In the Shadow of Magnitude
Thanks to popularity during their lifetime and the enduring appeal of their subject matter, demand for work often outlives great artists such as Dave McGary and Gib Singleton
Perspective: Bronze Visions of the West
As the bronze casting process advanced, American artists used the medium to both capture the myth of the West and reflect its continual transformation
Jacobs chose soft, textural, family-friendly furnishings for a modern living room. Ralph Lauren brown velvet covers the sectional sofa, and Ralph Lauren’s cream leather ‘Colorado’ chair is accented with nailhead trim. The custom draperies are washed linen, and the buddha figure is from strange imports of Glenwood Springs.
Collector’s Notebook: Responsive Design
With an instinctive knack for knowing just what her clients will want, need and love, Slifer Designs’ Yvonne Jacobs creates comfortable, personal and richly layered interiors
October | November 2014
“I love to make spaces look beautiful, but I don’t like everything to be too perfect or overdone,” says Yvonne Jacobs, president of Slifer Designs in Edwards, Colorado — a design firm known for its high-profile work in mountain resorts. “To mix things up I might add a funky lamp or a sculpture; I love using things made by hand.”
The arts have always been a prominent part of Jacobs’ life. She grew up in Pueblo, Colorado, and fondly remembers spending time with her great-grandmother, Georgina, who was part Navajo. “She was an artist, painter and sculptor,” says Jacobs. “Going to her home and being in her realm with her garden and weavings and art pieces, I really caught the creative bug.”
After getting an interior design degree from Colorado State University, Jacobs headed to Manhattan and landed a job with Clarence House at the New York Design Center. “It was a wonderful opportunity, because I got to know and work with all the designers who came in for textiles,” Jacobs says.
She felt a special affinity with Elissa Cullman — co-founder of the renowned firm Cullman and Kravis — where Jacobs landed her next job as design assistant. “Elissa has such an artful eye and she was known then for her imaginary integration of folk art. She’d put rustic, handcrafted items in a $10-million-dollar house, and that appealed to me. Elissa taught me about working with antiques and how to source things.”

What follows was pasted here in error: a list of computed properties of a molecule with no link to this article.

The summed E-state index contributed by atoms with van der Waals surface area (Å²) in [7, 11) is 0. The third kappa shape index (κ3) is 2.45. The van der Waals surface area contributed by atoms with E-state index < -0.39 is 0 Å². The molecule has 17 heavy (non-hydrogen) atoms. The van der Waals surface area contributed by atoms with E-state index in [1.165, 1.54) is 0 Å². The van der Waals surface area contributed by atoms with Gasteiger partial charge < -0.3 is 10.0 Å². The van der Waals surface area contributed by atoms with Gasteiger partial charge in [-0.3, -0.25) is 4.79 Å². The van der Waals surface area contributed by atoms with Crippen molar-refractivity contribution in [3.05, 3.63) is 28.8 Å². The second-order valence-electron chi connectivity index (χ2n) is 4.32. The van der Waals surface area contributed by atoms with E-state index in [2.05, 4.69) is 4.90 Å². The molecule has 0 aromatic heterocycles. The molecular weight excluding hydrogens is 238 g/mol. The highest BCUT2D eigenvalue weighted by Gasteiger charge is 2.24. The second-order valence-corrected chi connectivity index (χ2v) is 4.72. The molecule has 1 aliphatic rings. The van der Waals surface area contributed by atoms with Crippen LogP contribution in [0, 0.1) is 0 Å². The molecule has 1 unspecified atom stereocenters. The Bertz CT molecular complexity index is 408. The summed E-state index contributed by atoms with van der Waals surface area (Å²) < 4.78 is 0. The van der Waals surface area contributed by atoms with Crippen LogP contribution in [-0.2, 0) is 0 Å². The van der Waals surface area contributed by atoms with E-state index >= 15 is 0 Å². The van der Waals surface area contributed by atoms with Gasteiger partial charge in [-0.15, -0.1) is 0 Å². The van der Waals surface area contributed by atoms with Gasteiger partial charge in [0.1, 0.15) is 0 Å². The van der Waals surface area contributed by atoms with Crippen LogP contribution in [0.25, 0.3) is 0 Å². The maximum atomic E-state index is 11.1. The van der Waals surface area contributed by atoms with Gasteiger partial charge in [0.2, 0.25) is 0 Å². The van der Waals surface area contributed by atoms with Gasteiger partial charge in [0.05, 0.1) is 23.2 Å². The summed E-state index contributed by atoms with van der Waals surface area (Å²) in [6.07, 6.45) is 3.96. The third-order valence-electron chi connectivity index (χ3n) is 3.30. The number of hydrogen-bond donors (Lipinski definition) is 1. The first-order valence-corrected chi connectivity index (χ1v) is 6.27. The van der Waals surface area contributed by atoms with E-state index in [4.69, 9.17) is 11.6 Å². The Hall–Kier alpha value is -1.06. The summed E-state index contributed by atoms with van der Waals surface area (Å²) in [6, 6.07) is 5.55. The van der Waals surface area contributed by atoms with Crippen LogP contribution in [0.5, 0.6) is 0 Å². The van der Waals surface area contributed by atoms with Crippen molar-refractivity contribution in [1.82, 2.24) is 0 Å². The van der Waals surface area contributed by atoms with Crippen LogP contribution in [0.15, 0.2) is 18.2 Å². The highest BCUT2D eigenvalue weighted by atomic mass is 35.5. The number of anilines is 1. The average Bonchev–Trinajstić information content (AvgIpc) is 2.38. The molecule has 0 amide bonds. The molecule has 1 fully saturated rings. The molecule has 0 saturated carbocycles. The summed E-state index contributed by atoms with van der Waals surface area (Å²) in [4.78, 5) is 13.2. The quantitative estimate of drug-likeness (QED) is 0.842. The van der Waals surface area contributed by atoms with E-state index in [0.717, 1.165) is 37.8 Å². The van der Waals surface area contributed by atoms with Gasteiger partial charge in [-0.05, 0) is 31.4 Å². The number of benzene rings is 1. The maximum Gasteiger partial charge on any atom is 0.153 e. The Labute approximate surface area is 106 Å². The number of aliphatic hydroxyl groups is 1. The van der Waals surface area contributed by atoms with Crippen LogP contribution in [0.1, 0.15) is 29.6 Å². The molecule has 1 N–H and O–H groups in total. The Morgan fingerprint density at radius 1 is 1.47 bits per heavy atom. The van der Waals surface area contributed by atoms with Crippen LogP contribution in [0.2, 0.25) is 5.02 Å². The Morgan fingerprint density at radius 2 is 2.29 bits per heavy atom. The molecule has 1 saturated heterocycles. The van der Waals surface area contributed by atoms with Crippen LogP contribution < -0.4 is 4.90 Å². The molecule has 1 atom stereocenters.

When Jacobs and her husband-to-be decided to leave the city and head west, they eventually landed in Colorado. During her work on a living room for the Junior Symphony Guild Designer Show House, Jacobs met Slifer Designs’ owner and founder, Beth Slifer.
“We just hit it off,” says Jacobs, who moved to Vail to work for the company. The year was 1997 and Slifer Designs was poised for growth just as the area exploded with a building boom. “We hired a lot of good designers and architects, and we just went for it. We were doing a lot of million-dollar residential jobs and commercial projects for hotels like the Ritz.”
Beth Slifer, who still owns the company, retired from the day-to-day operations and handed over the reins to Jacobs in 2008. “Beth and I have always shared a common vision for the company, for the people who work here, and for what we want to do for the community,” says Jacobs.
Since then, Jacobs says high-country design has evolved to a more clean, modern aesthetic. “We tend to work in a more relaxed style because living in the mountains is so often about being with people we love and having family experiences. We don’t view the house as a showcase; the living room should be lived in, and you should be able to eat in the dining room. It’s about being together. We carefully consider the architecture, finishes, art and the client’s lifestyle before we ever begin furnishing the home. I like rooms that are easygoing, with a little whimsy, and I’m big on texture. I could have a whole room in the same color palette, but with varying textures.”